All that to say, in your situation, I would keep what money I did get back, save my time and sanity, and let it go.
posted by mysterious_stranger at 12:56 AM on August 15, 2016 [3 favorites]

This is an absolutely cut and dry case. You could have trashed the place and the law says you're entitled to your full deposit back because he didn't give you the itemized list of damages within the timeframe specified by law. However, mysterious_stranger's account is not the only anecdote I've seen on the green where a tenant has had a slam dunk of a case and the judge found in the LL favor :(

How much is actually at stake here? How far are you willing to take it? Are you willing to appeal if a judge finds against you? Are you willing to take it to the media if the judge blatantly ignores the law?
posted by missmagenta at 1:11 AM on August 15, 2016 [1 favorite]

Mysterious_stranger doesn't mention having a lawyer. You do.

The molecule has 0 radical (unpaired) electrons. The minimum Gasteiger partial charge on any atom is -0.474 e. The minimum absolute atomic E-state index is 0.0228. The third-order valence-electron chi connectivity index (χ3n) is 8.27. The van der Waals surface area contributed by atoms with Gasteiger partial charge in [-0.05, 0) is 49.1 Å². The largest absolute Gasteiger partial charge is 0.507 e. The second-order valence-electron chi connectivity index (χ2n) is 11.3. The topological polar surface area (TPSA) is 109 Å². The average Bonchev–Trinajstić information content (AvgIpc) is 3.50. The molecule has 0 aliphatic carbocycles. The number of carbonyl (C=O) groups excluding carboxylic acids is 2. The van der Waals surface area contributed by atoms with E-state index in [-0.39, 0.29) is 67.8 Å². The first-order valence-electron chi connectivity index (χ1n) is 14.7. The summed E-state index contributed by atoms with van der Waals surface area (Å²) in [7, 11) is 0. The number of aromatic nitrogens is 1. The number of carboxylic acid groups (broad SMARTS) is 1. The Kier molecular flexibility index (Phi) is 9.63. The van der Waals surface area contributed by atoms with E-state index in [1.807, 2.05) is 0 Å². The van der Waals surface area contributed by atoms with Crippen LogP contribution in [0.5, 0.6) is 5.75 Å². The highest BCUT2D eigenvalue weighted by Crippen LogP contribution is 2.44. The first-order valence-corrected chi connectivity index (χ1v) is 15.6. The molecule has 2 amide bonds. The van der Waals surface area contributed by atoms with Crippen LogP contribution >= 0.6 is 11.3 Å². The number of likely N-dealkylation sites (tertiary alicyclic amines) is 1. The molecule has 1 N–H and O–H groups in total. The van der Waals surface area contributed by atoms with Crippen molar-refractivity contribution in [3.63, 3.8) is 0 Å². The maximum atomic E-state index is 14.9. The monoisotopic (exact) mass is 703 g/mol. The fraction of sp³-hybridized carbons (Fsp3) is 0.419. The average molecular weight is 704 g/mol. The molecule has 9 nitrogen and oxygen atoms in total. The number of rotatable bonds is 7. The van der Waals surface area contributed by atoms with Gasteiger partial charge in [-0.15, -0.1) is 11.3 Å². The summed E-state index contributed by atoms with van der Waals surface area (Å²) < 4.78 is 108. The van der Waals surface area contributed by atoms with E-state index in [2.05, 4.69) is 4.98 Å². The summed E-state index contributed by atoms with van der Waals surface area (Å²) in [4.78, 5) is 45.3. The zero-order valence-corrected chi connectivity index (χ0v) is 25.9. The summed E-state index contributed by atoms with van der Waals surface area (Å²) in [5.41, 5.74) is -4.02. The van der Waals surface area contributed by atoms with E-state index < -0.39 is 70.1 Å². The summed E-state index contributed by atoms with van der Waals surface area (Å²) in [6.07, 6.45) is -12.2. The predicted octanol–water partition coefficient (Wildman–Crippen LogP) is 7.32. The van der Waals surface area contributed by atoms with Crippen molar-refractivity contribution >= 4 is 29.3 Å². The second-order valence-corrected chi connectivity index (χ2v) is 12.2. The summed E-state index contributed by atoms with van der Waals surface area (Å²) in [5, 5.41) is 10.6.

posted by amtho at 1:55 AM on August 15, 2016 [4 favorites]

I took a landlord to small claims court for basically the same thing (in LA). I won the case. The landlord didn't pay me...but then several years later he was pulling out all the stops, desperate to pay me. I never found out for sure why, but I imagine it's because the judgment was showing up in some manner that was either hurting his credit or making it impossible for him to sell the place. YMMV.
posted by BlahLaLa at 7:00 AM on August 15, 2016 [2 favorites]

Take them to small claims court, which generally don't allow lawyers. The lawyer may be willing to give you advice and help you prepare your documents before you go.

Maybe you live in unicorn land where court is a place for fair decisions.
Many people have successfully used small claims court to get their deposits back. Just because it did not work for one person does not mean that the system never works.